Homestay in Kyrygstan - Responsible travel
Homestay in Kyrygstan – Responsible travel

The downsides of backpacking

Obviously, backpacking can also have it’s downsides like the party culture amongst younger backpackers and the Lonely Planet effect (everyone goes to the same places mentioned in the Lonely Planet).

Some other things you could do to become a more responsible traveler

Ten years ago, I knew very little about responsible travel, but fortunately, you learn and evolve as you go. In 2015, I already wrote this extensive article with eight ethical travel dilemmas, which I really recommend to read. Personally, I still have many things to improve. For example, I still buy quite a few plastic water bottles during my trips.

Here are some other simple things you could do to become a more responsible traveler:

  • inform yourself about history and culture before traveling to a destination
  • dress appropriately
  • be mindful with photography and filming
  • don’t leave garbage behind in nature
  • stay in eco-friendly places
  • limit plastic use (e.g. water bottles)
  • don’t haggle too much
  • be cautious with wildlife experiences
  • consider buying travel gear from eco-friendly and responsible brands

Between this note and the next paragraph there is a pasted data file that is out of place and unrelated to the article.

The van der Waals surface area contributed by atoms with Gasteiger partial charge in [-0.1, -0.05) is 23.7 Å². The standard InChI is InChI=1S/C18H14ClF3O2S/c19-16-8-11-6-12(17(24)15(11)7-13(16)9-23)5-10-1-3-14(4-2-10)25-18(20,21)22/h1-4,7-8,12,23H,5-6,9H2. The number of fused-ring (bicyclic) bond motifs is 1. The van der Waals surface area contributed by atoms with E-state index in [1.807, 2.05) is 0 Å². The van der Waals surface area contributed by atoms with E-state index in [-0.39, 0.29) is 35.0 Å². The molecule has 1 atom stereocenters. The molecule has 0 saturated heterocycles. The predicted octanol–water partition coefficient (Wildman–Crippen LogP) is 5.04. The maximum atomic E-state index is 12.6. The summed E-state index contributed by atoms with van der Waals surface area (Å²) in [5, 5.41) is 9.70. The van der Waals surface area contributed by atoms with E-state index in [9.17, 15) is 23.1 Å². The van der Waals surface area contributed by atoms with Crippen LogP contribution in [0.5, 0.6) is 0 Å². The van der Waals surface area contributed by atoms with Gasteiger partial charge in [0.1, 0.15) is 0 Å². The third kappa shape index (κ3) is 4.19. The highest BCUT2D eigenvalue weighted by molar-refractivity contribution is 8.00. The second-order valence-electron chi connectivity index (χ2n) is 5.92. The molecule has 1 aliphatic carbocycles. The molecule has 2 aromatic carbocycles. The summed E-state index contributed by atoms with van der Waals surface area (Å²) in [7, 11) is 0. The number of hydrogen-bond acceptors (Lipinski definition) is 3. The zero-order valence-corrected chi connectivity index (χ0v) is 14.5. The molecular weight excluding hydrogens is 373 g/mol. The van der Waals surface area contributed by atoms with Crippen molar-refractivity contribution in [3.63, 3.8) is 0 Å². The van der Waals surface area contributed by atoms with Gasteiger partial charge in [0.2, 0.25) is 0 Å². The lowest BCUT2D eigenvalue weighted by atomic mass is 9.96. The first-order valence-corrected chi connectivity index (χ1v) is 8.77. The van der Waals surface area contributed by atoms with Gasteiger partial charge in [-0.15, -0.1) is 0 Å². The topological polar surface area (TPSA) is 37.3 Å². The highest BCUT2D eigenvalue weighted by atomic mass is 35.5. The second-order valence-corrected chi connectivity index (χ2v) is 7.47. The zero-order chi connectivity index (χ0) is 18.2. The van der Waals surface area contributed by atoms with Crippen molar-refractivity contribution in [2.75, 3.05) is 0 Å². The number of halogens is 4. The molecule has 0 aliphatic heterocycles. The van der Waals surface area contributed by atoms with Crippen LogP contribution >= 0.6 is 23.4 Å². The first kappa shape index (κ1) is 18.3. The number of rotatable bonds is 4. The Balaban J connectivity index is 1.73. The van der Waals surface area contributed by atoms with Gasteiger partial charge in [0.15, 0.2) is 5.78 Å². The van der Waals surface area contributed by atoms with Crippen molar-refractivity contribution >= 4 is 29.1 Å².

• educate each other

Finally, I would like to emphasize you should not feel guilty for not doing any of the above-mentioned things. We all live and learn, and we all pick our own battles. Recently, ‘flying shame’ (if you are ashamed of flying because of your carbon emissions) made its entrance into the world. After all, the aviation sector is responsible for a carbon footprint of 17 million tonnes per year. However, by not flying you may deprive people of their income from tourism. It’s not all black and white.

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Responsible travelWhat do you think? Is backpacking one of the best ways to travel when it comes to responsible travel? What are the downsides? Any tips for my plastic water bottle problem? 


  1. I love this. I hadn’t actually given any consideration to the fact that backpackers so often spend their money in small local business and travel overland more so than flying! This makes me feel a little less guilty about being an annoying backpacker, haha.

  2. This is such a great and important post! Though I would say that where you’ve said you shouldn’t feel guilty if you don’t do everything you’ve listed, there is NO excuse for leaving rubbish anywhere. To me, there’s also no excuse for mistreating wildlife either. I especially love the point about supporting local businesses, because that’s exactly what I try to do, and I’m so glad that backpacking creates so many opportunities for a positive contribution. I’d far rather stay in a family-run hostel than a chain hotel, and I’ll always choose an indie cafe or restaurant over a corporation.